Surveillance

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Statements   |   Internet, Security

CPJ welcomes Facebook move to enable access via Tor hidden service

San Francisco, November 3, 2014 - The Committee to Protect Journalists welcomes Facebook's move to enable access via a Tor hidden service, which came into effect on Friday. The step protects journalists and other users who are at risk of surveillance, censorship, or online attack.

November 3, 2014 4:52 PM ET

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Blog   |   Internet

How resistance to encryption jeopardizes journalism

FBI Director James B. Comey, pictured right with outgoing Attorney General Eric Holder in June, says FBI efforts to fight crime are being thwarted by moves to protect user privacy. (Alex Wong/Getty Images/AFP)

Earlier today, the Brookings Institution hosted a discussion with FBI Director James B. Comey, who made the case that steps taken by Apple and Google to protect user privacy were damaging the FBI's efforts to fight crime and safeguard U.S. national security. The discussion was due to take place hours before Apple launched its latest iPads, which benefit from the updated security features of the new iOS 8 operating system.

October 16, 2014 5:08 PM ET

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Blog   |   Internet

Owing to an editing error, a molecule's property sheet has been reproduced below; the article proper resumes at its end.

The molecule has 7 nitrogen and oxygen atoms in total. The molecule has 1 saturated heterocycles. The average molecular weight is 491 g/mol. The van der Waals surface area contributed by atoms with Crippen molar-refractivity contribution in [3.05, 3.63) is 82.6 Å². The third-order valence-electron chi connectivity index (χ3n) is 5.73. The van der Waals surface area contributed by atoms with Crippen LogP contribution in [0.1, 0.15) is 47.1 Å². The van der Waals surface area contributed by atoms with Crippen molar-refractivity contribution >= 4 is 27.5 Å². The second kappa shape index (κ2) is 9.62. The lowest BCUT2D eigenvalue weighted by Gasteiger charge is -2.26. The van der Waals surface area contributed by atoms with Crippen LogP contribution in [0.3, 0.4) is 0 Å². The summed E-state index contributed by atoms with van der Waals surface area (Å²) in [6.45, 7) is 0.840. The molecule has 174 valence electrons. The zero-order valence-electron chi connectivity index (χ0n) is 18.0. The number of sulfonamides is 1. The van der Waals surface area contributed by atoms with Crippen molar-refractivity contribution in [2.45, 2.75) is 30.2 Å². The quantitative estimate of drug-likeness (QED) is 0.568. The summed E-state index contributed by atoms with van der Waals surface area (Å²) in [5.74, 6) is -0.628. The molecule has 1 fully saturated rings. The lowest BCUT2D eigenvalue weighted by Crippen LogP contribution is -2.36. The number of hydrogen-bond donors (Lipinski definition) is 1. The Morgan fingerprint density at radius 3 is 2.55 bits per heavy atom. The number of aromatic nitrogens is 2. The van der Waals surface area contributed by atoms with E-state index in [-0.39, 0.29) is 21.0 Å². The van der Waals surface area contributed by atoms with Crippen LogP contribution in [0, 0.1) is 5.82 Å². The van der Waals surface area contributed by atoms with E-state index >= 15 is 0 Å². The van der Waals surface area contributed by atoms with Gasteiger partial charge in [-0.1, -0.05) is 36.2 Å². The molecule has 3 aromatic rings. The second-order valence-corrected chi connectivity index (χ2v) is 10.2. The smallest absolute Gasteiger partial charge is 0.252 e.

Simple steps to protect journalists and sources from eavesdroppers

Journalists are among those most likely to face technical attempts at attack and interception. Reporting is based on discussions with sources who may want to remain out of the limelight, and news sites attract extensive readership, making them a desirable target for potential attackers. But there are simple steps to protect against the most common form of eavesdropping, and journalists should be aware of the types of technical adversaries they may face.

October 16, 2014 10:23 AM ET

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Blog   |   USA

Eight days in Hong Kong: Laura Poitras on documenting Snowden for 'Citizenfour'

Laura Poitras's highly anticipated documentary Citizenfour was shown last week in New York. (AP/Charles Sykes/Invision)

The world premiere of Laura Poitras's highly anticipated documentary "CITIZENFOUR" at the New York Film Festival occurred with the appropriate amount of intrigue for a film about last year's dramatic revelations of the National Security Agency's surveillance programs. The press and premiere screenings were clocked to begin simultaneously on Friday so no breaking news could be leaked. The movie was a last-minute addition to the festival and the first complete screening even for film industry professionals, who had previously seen it only with crucial redactions. In a surreal touch, a 9-foot tall statue of the film's protagonist, Edward Snowden, mysteriously appeared in a park in New York earlier that day at the very moment--and apparently coincidentally--in which another principal character, journalist Glenn Greenwald, was there having breakfast.